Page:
Mark stars as "Special Agent Leroy Jethro Gibbs" on CBS's series "Naval Crimminal Investigative Service"(NCIS). Harmon's acting talent has earned him multiple Emmy Award and Golden Globe Award nominations. On television, he was nominated for an Emmy for Outstanding Guest Actor in a Drama Series for "The West Wing." Prior to that, he earned an Emmy nomination for Outstanding Supporting Actor in a Drama Special for the movie "Eleanor and Franklin: The White House Years." He received two consecutive Golden Globe nominations for his work in "Reasonable Doubts" and received two additional Golden Globe nominations for Best Performance by an Actor in a Motion Picture Made for TV, one for "After the Promise" and the other for his role as serial killer Ted Bundy in "The Deliberate Stranger." Along with his costars in "Chicago Hope," on CBS, Harmon received two SAG Award nominations for ensemble work, and he also directed episodes of the series. His other television credits include the mini-series "From Earth to the Moon," the CBS mini-series "And Never Let Her Go," the movie "Sweet Bird of Youth," and the series "St. Elsewhere" and "Moonlighting." Harmon appeared in two recent feature films, a remake of "Freaky Friday" and "Chasing Liberty." His other feature-film credits include "Comes a Horseman," "Wyatt Earp," "Stealing Home," "The Presidio," "Summer School," "Fear and Loathing in Las Vegas," "Natural Born Killers" and "The Last Supper." On stage, Harmon has appeared in "Key Exchange," "Wrestlers," "The Wager" and several productions of "Love Letters" with his wife, actress Pam Dawber. Harmon was born and raised in Southern California, where he attended UCLA and quarterbacked the football team to several winning seasons, for which he was awarded the National Collegiate Football Foundation Award for All-Around Excellence. He is a cum laude graduate of UCLA with a degree in communications. His father, Tom Harmon, was a Heisman Trophy winner and nationally acclaimed broadcaster. His mother is former actress Elyse Knox. Thomas Mark Harmon was born on September 2, 1951. in Burbank, California.
Harmon has been married to actress Pam Dawber since 1987 and they have two sons, Sean and Ty. His sister, Kristin Harmon, was married to former pop idol Ricky Nelson and so Harmon is the uncle of actress Tracy Nelson and her brothers, Gunnar, Matthew and Sam. Harmon was chosen as People Magazine’s Sexiest Man Alive in 1986. He is also a real-life hero, having saved the life of a 16-year-old boy who was in a car accident just outside of his home in 1996. His wife heard the crash and after alerting him, ran to call 911. Harmon found a dozen onlookers, all just watching the car burn, so he broke out the window and pulled the boy, who had been trapped upside down in his seat belt, to safety moments before the car exploded.
The CBS television show NCIS (2003), about the Naval Criminal Investigative Service, marked Harmon’s return to series television, while on the big screen, he played the fiancé of Jamie Lee Curtis’ character in the Disney remake Freaky Friday (2003), followed by a lead role as the President of the United States (and the father of Mandy Moore's character) in Chasing Liberty (2004). Harmon lives in Los Angeles with his wife and their two sons.
Mark Harmon: Go To Top
Mark Harmon, who plays the off-putting orthopedic surgeon Jack McNeil on the Wednesday night drama Chicago Hope, was between scenes on his first day of directing an episode when he made good on his promise to call me. Because it was the third time we talked, I knew Harmon to be easy-going, loquacious -- but most of all, thoughtful. With his warning that he might have to run back to the set at any moment, we jumped right into it.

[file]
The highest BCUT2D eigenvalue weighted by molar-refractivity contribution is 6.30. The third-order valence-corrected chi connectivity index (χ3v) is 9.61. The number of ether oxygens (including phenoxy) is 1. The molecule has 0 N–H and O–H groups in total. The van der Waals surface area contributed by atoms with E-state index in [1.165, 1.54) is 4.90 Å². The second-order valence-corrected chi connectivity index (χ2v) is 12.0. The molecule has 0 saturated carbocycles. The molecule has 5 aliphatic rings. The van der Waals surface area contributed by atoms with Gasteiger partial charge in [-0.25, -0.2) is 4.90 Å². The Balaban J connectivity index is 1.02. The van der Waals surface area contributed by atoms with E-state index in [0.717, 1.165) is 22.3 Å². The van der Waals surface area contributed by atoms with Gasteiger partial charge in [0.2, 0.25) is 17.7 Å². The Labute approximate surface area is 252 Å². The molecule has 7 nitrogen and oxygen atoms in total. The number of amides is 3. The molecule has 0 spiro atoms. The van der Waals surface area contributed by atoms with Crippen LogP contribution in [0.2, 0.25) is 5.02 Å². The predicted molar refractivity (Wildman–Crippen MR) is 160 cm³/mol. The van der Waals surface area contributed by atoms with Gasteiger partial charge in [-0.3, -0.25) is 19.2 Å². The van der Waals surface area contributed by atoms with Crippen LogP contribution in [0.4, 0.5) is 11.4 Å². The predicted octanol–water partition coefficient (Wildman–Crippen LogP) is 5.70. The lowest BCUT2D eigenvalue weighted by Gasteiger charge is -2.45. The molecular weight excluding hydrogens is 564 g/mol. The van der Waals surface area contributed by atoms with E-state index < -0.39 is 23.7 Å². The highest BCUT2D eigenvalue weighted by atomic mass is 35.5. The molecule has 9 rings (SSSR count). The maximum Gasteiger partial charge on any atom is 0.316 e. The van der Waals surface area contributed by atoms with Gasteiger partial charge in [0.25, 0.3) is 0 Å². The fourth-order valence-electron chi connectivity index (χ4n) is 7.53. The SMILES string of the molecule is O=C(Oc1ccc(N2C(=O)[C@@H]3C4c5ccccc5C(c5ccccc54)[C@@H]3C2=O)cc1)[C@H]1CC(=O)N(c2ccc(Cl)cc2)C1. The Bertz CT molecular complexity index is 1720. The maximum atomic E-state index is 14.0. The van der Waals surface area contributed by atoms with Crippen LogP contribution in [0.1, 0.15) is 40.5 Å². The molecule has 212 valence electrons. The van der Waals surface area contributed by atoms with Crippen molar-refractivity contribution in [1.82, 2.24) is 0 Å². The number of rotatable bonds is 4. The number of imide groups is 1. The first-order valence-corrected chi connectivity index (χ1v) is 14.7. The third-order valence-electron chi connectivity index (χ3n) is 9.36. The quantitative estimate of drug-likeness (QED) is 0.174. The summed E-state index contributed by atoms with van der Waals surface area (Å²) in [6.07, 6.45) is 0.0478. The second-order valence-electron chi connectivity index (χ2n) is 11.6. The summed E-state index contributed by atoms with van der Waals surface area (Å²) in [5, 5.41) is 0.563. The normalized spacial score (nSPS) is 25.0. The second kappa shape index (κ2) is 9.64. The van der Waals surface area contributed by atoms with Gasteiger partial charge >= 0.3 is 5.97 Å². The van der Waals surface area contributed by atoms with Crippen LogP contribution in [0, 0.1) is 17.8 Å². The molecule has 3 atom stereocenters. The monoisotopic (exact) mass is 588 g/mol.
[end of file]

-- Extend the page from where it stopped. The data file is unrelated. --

Is this your first time directing anything? Well, I'm just beginning to direct where I'm now a guild member, yeah.
What does that mean, you were illegally directing before? (Laughing) No, no. Just that for all intents and purposes this is the first time for me.
So do you like it so far? It was something I needed to try to do and this is certainly the group to try to do it with. (The Hope cast) are terrific people both in front and behind the camera and they are all friends. I'm thankful to get the opportunity and I hope I don't mess it up.
Some people would say it's scarier to direct the people you work with; that'd be easier to be in charge of strangers. Not me, I'm a team guy. You don't battle egos on this show. It's always been about the work. I've survived my first day, so ...
Is it the way you want to go from here? For me it's always been about learning new things, growing, establishing some longevity. The fact that I've been doing this for 20 years is in some ways invigorating for me. I like this work a lot. What I like most about it is that you can grow and change. I've always known that you don't do that without risking things, without pushing the limits. This is the time to try this. I always thought if the opportunity presented itself i should take it.
A lot of our readers ask about your other career plans -- meaning movies. Part of the reason I looked forward to Chicago Hope is that before I was in New Mexico or in New Guinea or Australia or France and we have a young family and I was missing chunks of it. The location stuff is a different deal. I didn't enjoy it as much. Basically that's what (an actor's) life is- - you pack a bag, you go where the work is. But, for me, I realized you don't get that time back. I like this job for a number of reasons but one of them is, most days I have a chance to make breakfast and take 'em to school or to read 'em a bedtime story. It's almost like a normal life.
How old are the kids now? 10 and 6.
You and I talked once when you were doing (the detective drama) Charlie Grace, which I liked. I'm not sure we got much of a chance. It was the first show I had any part in producing. It was a real learning experience -- a good one, a positive one.
You were -- and are -- an athlete. It's the one similarity you and your character have. McNeil and I are very different people. That was the one thing (the producers) said they'd do when they talked to me about joining the cast. They said, "We don't even know what kind of surgeon he is. All we know is that he wears clogs." McNeil is the guy you hope does your surgery but not the kind of guy you wanna have dinner with.